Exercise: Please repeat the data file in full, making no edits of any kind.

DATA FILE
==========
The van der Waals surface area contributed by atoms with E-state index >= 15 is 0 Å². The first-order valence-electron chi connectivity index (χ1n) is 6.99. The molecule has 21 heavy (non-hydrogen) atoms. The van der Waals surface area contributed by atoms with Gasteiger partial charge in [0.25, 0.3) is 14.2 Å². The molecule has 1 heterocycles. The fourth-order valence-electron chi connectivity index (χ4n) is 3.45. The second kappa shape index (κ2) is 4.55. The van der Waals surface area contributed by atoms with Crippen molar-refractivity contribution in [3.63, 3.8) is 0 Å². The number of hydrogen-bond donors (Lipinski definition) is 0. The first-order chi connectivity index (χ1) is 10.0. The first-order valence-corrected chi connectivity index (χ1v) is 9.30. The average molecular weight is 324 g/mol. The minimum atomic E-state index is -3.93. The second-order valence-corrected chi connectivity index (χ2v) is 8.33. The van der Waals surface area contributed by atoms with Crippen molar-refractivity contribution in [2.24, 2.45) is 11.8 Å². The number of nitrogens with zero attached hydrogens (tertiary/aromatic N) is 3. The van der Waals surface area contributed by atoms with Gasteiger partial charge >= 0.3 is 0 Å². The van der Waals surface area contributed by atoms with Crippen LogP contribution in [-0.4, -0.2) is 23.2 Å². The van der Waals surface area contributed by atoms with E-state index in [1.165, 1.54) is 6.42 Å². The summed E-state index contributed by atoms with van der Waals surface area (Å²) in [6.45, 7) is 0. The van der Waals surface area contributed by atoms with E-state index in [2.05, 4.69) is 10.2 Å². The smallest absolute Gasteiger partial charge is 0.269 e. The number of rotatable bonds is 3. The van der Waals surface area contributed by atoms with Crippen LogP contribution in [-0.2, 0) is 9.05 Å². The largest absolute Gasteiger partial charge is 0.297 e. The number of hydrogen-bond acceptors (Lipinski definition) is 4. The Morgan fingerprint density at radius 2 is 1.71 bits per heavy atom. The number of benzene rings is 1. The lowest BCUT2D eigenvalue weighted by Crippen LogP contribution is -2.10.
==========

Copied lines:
The van der Waals surface area contributed by atoms with E-state index >= 15 is 0 Å². The first-order valence-electron chi connectivity index (χ1n) is 6.99. The molecule has 21 heavy (non-hydrogen) atoms. The van der Waals surface area contributed by atoms with Gasteiger partial charge in [0.25, 0.3) is 14.2 Å². The molecule has 1 heterocycles. The fourth-order valence-electron chi connectivity index (χ4n) is 3.45. The second kappa shape index (κ2) is 4.55. The van der Waals surface area contributed by atoms with Crippen molar-refractivity contribution in [3.63, 3.8) is 0 Å². The number of hydrogen-bond donors (Lipinski definition) is 0. The first-order chi connectivity index (χ1) is 10.0. The first-order valence-corrected chi connectivity index (χ1v) is 9.30. The average molecular weight is 324 g/mol. The minimum atomic E-state index is -3.93. The second-order valence-corrected chi connectivity index (χ2v) is 8.33. The van der Waals surface area contributed by atoms with Crippen molar-refractivity contribution in [2.24, 2.45) is 11.8 Å². The number of nitrogens with zero attached hydrogens (tertiary/aromatic N) is 3. The van der Waals surface area contributed by atoms with Gasteiger partial charge >= 0.3 is 0 Å². The van der Waals surface area contributed by atoms with Crippen LogP contribution in [-0.4, -0.2) is 23.2 Å². The van der Waals surface area contributed by atoms with E-state index in [1.165, 1.54) is 6.42 Å². The summed E-state index contributed by atoms with van der Waals surface area (Å²) in [6.45, 7) is 0. The van der Waals surface area contributed by atoms with E-state index in [2.05, 4.69) is 10.2 Å². The smallest absolute Gasteiger partial charge is 0.269 e. The number of rotatable bonds is 3. The van der Waals surface area contributed by atoms with Crippen LogP contribution in [-0.2, 0) is 9.05 Å². The largest absolute Gasteiger partial charge is 0.297 e. The number of hydrogen-bond acceptors (Lipinski definition) is 4. The Morgan fingerprint density at radius 2 is 1.71 bits per heavy atom. The number of benzene rings is 1. The lowest BCUT2D eigenvalue weighted by Crippen LogP contribution is -2.10.